The Queensland Supreme Court recently authorised a hospital to administer a blood transfusion to a Gillick competent 15 year old patient who is pregnant with twins.
The Court did not resolve the question of whether s20 of the Transplantation and Anatomy Act 1979 (Qld) (the Act) can override a mature minor’s refusal of a blood transfusion.
The issue of consent
Each of the patient’s treating practitioners considered her to be mature for her age, and assessed her as Gillick competent in relation to the decision to consent to or refuse a blood transfusion.
Initially, the patient refused to consent to the administration of blood products, even if necessary to save her life, due to her Jehovah’s Witness upbringing. She later, in the absence of her parents, gave consent to receiving a blood transfusion in an emergency situation.
The patient’s father advised the treating team that he did not consent to the administration of blood products to the patient for religious reasons. Later, when served with the application, he stated that that he neither consented to nor opposed the orders sought for the purposes of the application. The patient’s mother did not state her position.
The legal context
Section 20 of the Act protects medical practitioners from criminal liability for administering a blood transfusion to children in emergency situations against the wishes of the child’s parents or of a “person having authority to consent”. It also deems the transfusion to have been given with consent for all purposes in circumstances where the criteria of the section are met.
It is not clear from the Act whether the category of persons “having authority to consent” includes a patient who is a Gillick competent minor, or is limited to third parties such as non-parent guardians.
To date, this has not been addressed by a Queensland court.
In the Mercy Hospitals case last year, the Victorian Supreme Court considered a similarly worded Victorian provision which also contained the phrase some “other person having authority to consent”. That case concerned the administration of blood to a 17 year old Jehovah’s Witness patient in the event of a postpartum haemorrhage.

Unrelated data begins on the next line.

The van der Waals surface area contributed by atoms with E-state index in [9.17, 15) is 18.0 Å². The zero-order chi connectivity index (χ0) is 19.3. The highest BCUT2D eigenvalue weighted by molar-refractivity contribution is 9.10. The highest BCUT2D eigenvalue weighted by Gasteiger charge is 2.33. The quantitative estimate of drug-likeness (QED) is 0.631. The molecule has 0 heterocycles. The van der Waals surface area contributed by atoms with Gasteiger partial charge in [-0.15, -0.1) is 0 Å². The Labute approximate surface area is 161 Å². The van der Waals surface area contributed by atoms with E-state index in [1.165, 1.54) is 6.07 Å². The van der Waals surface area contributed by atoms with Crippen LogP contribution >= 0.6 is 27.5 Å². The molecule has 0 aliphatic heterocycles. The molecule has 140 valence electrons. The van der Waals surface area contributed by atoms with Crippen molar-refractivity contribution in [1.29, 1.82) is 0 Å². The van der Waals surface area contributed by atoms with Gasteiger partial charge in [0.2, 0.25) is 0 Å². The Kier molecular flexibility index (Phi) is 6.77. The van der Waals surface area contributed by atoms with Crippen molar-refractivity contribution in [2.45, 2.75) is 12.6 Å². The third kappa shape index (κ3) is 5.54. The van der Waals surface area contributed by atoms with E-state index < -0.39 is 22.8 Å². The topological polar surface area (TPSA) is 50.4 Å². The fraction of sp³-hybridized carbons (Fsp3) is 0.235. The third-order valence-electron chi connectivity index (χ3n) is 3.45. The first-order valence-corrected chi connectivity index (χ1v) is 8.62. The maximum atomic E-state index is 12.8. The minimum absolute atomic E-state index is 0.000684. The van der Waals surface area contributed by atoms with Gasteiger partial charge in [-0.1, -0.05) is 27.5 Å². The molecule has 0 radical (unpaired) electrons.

The Victorian Supreme Court drew a distinction between the scope of its parens patriae jurisdiction (which is broad and takes into account all the welfare interests of the minor) and the scope of the Victorian provision (which is only engaged if the minor is likely to die). The Court made the declaration that was sought. It was not necessary in that case for the Court to decide whether the hospital could rely on the Victorian provision to override the minor’s refusal of treatment.
In this case, despite the minor patient’s eventual consent, the treating team considered it prudent to seek court orders because:
- The patient’s consent could be withdrawn due to influence by her parents or the Jehovah’s Witness community, or of her own accord at any time before the caesarean procedure.
- It is not clear whether the protections afforded to medical practitioners under the Act extend to overriding the refusal of treatment by a Gillick competent minor. The treating team therefore could not confidently rely upon the legislation.
- In the event that the patient became unconscious during or after delivery, the decision around consent would be made by the patient’s parents. The treating team were not concerned that the decision may be in the patient’s best interests.
- Any delay in administering a blood transfusion to the patient, for instance if the question of consent became unclear during the procedure, could increase the risk of an adverse health outcome.
We acted for the Hospital and sought orders including a declaration authorising the treating team to administer such blood products to the patient during labour, delivery and the post partum period as may be desirable or necessary according to good medical practice.
The Court granted the orders sought, and commended the Hospital for seeking orders pre-emptively and in a timely manner.
Unfortunately, the Court did not shed further light on section 20 of the Act and whether its protection extends to override the refusal of a Gillick competent child. It was not necessary for the Court to decide this issue, as it was able to make the orders under its inherent parens patriae jurisdiction.
Things to consider
Clinicians in the future may similarly want certainty in the event that a blood transfusion is refused by a Gillick competent minor. It remains unclear whether they would be protected by section 20 of the Act in this situation.
What is clear from recent cases is that the parens patriae jurisdiction of the Court is broad and is able to be engaged earlier in anticipation of medical treatment. It extends to the overall wellbeing of a minor and is not limited to transfusions that are necessary to preserve the minor’s life, as is the case under the statutory provisions in some states.
The problem for hospitals is that obtaining court orders can be a time consuming and costly process. Arguably the misdirection of hospital resources to court applications is the very situation that the legislation was designed to avoid, and a case can be made for legislative amendment to clarify the position in Queensland.